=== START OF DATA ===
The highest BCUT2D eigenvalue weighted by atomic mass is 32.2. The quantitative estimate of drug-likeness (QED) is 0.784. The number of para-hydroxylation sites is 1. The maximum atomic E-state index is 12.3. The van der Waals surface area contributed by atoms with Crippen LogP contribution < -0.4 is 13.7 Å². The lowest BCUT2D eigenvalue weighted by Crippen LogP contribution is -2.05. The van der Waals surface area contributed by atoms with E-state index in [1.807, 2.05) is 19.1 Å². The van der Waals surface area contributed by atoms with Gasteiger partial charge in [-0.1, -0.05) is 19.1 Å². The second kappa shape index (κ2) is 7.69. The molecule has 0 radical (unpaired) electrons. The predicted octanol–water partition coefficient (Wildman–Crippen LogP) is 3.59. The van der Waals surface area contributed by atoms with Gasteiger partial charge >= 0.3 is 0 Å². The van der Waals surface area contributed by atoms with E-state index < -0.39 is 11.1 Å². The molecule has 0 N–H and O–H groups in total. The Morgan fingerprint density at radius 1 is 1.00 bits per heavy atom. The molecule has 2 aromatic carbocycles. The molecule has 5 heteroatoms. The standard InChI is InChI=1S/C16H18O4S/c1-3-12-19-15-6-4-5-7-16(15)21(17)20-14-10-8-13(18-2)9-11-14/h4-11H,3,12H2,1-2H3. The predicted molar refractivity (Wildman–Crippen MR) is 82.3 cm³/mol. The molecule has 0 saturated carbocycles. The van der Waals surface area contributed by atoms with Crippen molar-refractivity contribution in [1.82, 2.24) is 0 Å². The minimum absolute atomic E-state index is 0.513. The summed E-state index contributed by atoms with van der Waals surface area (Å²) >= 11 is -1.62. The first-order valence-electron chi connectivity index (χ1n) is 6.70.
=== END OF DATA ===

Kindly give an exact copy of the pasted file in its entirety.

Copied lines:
The highest BCUT2D eigenvalue weighted by atomic mass is 32.2. The quantitative estimate of drug-likeness (QED) is 0.784. The number of para-hydroxylation sites is 1. The maximum atomic E-state index is 12.3. The van der Waals surface area contributed by atoms with Crippen LogP contribution < -0.4 is 13.7 Å². The lowest BCUT2D eigenvalue weighted by Crippen LogP contribution is -2.05. The van der Waals surface area contributed by atoms with E-state index in [1.807, 2.05) is 19.1 Å². The van der Waals surface area contributed by atoms with Gasteiger partial charge in [-0.1, -0.05) is 19.1 Å². The second kappa shape index (κ2) is 7.69. The molecule has 0 radical (unpaired) electrons. The predicted octanol–water partition coefficient (Wildman–Crippen LogP) is 3.59. The van der Waals surface area contributed by atoms with Gasteiger partial charge >= 0.3 is 0 Å². The van der Waals surface area contributed by atoms with E-state index < -0.39 is 11.1 Å². The molecule has 0 N–H and O–H groups in total. The Morgan fingerprint density at radius 1 is 1.00 bits per heavy atom. The molecule has 2 aromatic carbocycles. The molecule has 5 heteroatoms. The standard InChI is InChI=1S/C16H18O4S/c1-3-12-19-15-6-4-5-7-16(15)21(17)20-14-10-8-13(18-2)9-11-14/h4-11H,3,12H2,1-2H3. The predicted molar refractivity (Wildman–Crippen MR) is 82.3 cm³/mol. The molecule has 0 saturated carbocycles. The van der Waals surface area contributed by atoms with Crippen molar-refractivity contribution in [1.82, 2.24) is 0 Å². The minimum absolute atomic E-state index is 0.513. The summed E-state index contributed by atoms with van der Waals surface area (Å²) >= 11 is -1.62. The first-order valence-electron chi connectivity index (χ1n) is 6.70.